1914 Brooklyn’s Jake Daubert sets a National League record with four sacrifices in one game. The first baseman’s efforts aren’t enough when the Dodgers drop an 8-7 decision to Philadelphia at Ebbets Field.
1926 When Babe Herman doubles with the bases loaded, three Dodgers wind up on third base. The runner on second rounds third but decides to go back as the runner from first reaches the same base, and a few seconds later Herman slides in to join his two teammates.
1951 With one out in the top of the eighth inning and a runner on third base in a 1-1 tied game, Willie Mays, running at full speed, makes an incredible catch of Carl Furillo’s drive to deep centerfield. After grabbing the ball, the rookie outfielder turns counterclockwise and throws a perfect strike to home to nail a surprised Billy Cox at home to complete the double play. Some believe the catch, in the Giants’ eventual 3-1 Polo Grounds victory over the Dodgers, is the impetus for the beginning of the team’s incredible comeback from an 11.5 game deficit to win the National League pennant.
2006 The Dodgers, with their 4-0 blanking of the Marlins, win their sixth consecutive game and 17th in the last 18 contests. The stretch is the team’s best run since the Brooklyn Superbas went 20-1 in 1899.
2020 Max Muncy hits the first leadoff sac fly in baseball history when he flies out to deep right field, scoring Chris Taylor, the Dodgers’ ghost runner who stole third base on the second pitch of the tenth inning. Angels’ reliever Keynan Middleton, who throws a perfect 1-2-3 inning, is tagged with the loss when the run proves to be the difference in the team’s 6-5 loss in Anaheim.
RHP Adrian Houser (4-8, 4.72 ERA) goes for the Brewers and LHP Andrew Heaney (1-1, 1.77 ERA) does the same for the Dodgers. Houser is coming back from an elbow injury; he had three rehab starts at AAA Nashville, giving up three runs on six hits while striking out 10 batters over 8.2 innings. Heaney’s last start was against the Brewers and it wasn’t good. He gave up five runs on five hits in 4 2/3 innings.
Today in Dodgers’ history:
1941 During a double-header against the Cardinals, a rag-tag group of five ‘musicians’, dubbed the Dodger SymPhony by announcer Red Barber, makes their Ebbets Field’s debut. This band, in which none of the members can read music, performs their zany antics at all evening and weekend games.
1955 A telegram sent to Brooklyn president Walter O’Malley by the Patchogue Chamber of Commerce offers the team “thirty acres or more of dry flat land in open country in the heart of Long Island’s densest Dodger fan concentration.” The village’s attempt to attract the fleeing franchise to the south shore of Suffolk County will not materialize, and the club, after exploring many different venues as an alternative to Ebbets Field, will leave the East Coast in 1958 to play in Los Angeles.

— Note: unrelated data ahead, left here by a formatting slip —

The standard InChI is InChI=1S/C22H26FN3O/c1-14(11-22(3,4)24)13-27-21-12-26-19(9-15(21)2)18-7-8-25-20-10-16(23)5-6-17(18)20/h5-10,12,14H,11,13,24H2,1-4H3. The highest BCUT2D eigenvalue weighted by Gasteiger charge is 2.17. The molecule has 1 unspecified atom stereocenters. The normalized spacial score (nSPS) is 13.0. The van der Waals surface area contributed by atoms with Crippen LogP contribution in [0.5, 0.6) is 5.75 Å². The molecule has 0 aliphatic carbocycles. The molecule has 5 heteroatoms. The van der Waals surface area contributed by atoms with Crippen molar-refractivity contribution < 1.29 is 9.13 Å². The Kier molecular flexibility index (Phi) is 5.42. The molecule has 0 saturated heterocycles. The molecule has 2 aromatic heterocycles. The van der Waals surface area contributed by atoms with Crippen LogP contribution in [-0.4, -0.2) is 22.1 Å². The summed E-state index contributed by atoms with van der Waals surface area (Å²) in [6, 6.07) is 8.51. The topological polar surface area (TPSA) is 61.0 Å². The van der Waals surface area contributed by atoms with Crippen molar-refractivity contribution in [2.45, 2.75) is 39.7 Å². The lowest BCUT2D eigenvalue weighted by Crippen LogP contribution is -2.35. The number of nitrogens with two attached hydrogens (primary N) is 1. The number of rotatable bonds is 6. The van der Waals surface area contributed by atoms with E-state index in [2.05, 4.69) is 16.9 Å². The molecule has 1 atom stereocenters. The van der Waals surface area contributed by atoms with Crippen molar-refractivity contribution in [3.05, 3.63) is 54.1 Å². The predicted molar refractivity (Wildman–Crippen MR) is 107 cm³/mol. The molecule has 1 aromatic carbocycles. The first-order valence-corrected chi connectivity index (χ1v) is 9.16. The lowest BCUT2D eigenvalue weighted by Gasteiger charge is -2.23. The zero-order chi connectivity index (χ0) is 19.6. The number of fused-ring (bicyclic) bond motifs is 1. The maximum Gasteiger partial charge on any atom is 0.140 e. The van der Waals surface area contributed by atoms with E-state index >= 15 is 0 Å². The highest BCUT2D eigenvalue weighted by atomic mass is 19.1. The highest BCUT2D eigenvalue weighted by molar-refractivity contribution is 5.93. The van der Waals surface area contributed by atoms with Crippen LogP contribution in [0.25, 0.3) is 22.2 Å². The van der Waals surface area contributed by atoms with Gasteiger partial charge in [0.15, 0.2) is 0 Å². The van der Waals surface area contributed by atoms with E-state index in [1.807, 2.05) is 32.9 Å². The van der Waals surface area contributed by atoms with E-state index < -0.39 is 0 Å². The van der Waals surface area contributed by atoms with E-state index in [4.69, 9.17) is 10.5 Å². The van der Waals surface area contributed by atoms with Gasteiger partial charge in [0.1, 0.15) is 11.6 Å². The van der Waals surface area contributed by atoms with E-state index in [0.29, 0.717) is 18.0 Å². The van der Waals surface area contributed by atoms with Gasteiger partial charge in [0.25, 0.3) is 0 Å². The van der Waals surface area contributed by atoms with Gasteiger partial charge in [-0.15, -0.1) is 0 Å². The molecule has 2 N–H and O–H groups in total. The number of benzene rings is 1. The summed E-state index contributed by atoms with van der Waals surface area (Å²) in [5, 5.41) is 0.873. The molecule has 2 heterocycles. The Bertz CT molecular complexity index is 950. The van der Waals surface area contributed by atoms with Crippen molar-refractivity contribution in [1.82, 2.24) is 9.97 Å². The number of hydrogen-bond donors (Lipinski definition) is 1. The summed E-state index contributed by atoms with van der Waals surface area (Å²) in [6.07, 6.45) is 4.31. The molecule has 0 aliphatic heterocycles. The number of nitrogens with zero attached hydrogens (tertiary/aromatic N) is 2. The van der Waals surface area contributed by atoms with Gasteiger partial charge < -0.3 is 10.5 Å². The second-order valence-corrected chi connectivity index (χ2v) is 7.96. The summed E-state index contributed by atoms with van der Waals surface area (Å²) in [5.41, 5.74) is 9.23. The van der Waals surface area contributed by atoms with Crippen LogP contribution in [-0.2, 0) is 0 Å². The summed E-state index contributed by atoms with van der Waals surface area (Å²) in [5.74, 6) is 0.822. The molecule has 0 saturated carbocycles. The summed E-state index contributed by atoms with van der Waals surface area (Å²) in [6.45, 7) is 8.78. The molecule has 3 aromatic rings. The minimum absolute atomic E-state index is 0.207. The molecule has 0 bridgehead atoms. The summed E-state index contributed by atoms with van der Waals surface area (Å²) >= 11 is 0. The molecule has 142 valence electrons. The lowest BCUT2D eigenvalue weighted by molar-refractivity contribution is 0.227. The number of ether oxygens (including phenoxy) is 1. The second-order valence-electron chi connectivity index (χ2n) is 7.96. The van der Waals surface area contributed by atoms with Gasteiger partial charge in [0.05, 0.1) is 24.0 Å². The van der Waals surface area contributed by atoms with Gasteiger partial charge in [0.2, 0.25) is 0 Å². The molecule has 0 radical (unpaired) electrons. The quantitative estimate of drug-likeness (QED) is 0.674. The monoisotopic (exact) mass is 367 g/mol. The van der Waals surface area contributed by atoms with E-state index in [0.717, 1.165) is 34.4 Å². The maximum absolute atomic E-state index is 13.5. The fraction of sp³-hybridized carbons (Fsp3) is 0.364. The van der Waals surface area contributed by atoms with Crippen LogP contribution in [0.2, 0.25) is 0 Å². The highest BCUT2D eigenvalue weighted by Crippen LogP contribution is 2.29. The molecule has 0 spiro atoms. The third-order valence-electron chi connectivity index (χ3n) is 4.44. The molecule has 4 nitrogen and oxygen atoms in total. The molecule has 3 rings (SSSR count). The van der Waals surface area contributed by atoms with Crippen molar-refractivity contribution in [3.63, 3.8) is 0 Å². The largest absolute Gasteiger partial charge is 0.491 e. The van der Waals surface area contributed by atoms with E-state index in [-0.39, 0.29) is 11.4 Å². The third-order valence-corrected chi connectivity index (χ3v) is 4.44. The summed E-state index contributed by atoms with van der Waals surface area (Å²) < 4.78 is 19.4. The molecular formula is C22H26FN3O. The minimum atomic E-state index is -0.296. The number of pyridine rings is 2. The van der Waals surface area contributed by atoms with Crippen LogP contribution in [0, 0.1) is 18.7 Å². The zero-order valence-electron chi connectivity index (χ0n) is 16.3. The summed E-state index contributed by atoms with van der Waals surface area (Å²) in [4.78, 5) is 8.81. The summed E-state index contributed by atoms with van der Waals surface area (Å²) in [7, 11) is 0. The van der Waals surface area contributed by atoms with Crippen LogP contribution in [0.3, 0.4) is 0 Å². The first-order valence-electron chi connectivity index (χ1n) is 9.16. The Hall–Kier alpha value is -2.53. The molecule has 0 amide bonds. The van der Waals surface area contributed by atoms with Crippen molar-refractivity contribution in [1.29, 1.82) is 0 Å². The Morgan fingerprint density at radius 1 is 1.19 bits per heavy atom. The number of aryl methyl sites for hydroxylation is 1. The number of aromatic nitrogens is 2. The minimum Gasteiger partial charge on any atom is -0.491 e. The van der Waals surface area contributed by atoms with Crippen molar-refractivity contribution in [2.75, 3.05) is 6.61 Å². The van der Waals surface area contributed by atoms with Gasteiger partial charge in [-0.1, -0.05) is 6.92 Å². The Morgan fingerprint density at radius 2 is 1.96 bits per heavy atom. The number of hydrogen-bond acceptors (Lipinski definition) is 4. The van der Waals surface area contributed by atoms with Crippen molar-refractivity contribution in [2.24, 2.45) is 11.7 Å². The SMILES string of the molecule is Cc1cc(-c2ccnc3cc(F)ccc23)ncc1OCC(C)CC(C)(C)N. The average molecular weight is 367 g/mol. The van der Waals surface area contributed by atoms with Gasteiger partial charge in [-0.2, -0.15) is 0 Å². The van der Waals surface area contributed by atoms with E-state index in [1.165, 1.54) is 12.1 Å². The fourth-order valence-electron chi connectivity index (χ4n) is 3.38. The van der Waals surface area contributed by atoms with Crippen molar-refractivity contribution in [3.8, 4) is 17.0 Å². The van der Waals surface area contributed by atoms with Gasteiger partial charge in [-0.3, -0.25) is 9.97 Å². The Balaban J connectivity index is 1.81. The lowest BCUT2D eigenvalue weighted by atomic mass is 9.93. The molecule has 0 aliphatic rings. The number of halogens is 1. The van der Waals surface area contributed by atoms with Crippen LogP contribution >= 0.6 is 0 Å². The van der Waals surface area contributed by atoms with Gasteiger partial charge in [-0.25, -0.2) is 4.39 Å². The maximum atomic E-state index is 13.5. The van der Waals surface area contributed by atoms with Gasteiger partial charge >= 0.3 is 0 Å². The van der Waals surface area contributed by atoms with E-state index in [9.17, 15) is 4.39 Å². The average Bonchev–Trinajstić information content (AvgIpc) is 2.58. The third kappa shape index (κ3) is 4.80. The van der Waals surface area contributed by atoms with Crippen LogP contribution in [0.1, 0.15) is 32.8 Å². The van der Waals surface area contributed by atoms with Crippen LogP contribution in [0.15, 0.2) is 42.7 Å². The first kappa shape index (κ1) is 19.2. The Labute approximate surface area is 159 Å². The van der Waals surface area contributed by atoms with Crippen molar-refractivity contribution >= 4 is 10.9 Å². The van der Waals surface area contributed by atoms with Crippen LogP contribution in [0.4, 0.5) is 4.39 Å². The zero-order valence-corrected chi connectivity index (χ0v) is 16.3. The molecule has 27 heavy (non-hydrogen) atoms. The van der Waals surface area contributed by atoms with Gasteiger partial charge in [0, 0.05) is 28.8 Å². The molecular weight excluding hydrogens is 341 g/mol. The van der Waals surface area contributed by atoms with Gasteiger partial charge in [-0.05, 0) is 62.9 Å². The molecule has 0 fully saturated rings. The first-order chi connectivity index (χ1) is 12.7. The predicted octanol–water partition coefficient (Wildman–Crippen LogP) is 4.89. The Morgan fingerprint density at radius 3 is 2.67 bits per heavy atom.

1957 The Dodgers, in a 13-3 loss to Milwaukee at Ebbets Field, use eight pitchers in one game, tying a major league record. Johnny Podres gives up three home runs in the fourth frame when Nippy Jones, Hank Aaron, and Andy Pafko all go deep off the Brooklyn starter.
1960 During a dull game, Vin Scully, the play-by-play voice of the Dodgers, knowing that many fans in the stands follow the game on transistor radios, asks his listeners to help him surprise third base umpire Frank Secory. His ballpark audience responds when the veteran broadcaster tells them, “Let’s have some fun. As soon as the inning is over I’ll count to three, and on three everybody yell, ‘Happy birthday, Frank!'”
1974 Davey Lopes steals five bases, tying a National League record established in 1904 by Giants first baseman Dan McGann. The Dodger second baseman’s quintet of stolen bags adds to the team’s franchise mark of eight stolen bases in their 3-0 victory over the Redbirds at Chavez Ravine.
1975 Davey Lopes steals his major league record 38th consecutive base, but the streak will be stopped by Montreal backstop Gary Carter when he attempts to swipe another base in the Dodger Stadium contest. The second baseman will be thrown out in the 12th inning of the team’s 5-3 loss in fourteen innings.
2014 Joc Pederson becomes the fourth player in the history of the Pacific Coast League to have a 30-30 season, and the first to accomplish the feat in 80 years, when he steals his 30th base for the Isotopes. The 22 year-old Albuquerque slugger, who has 32 home runs and a .432 slugging percentage in 116 games this season, will join the Dodgers when rosters expand next week.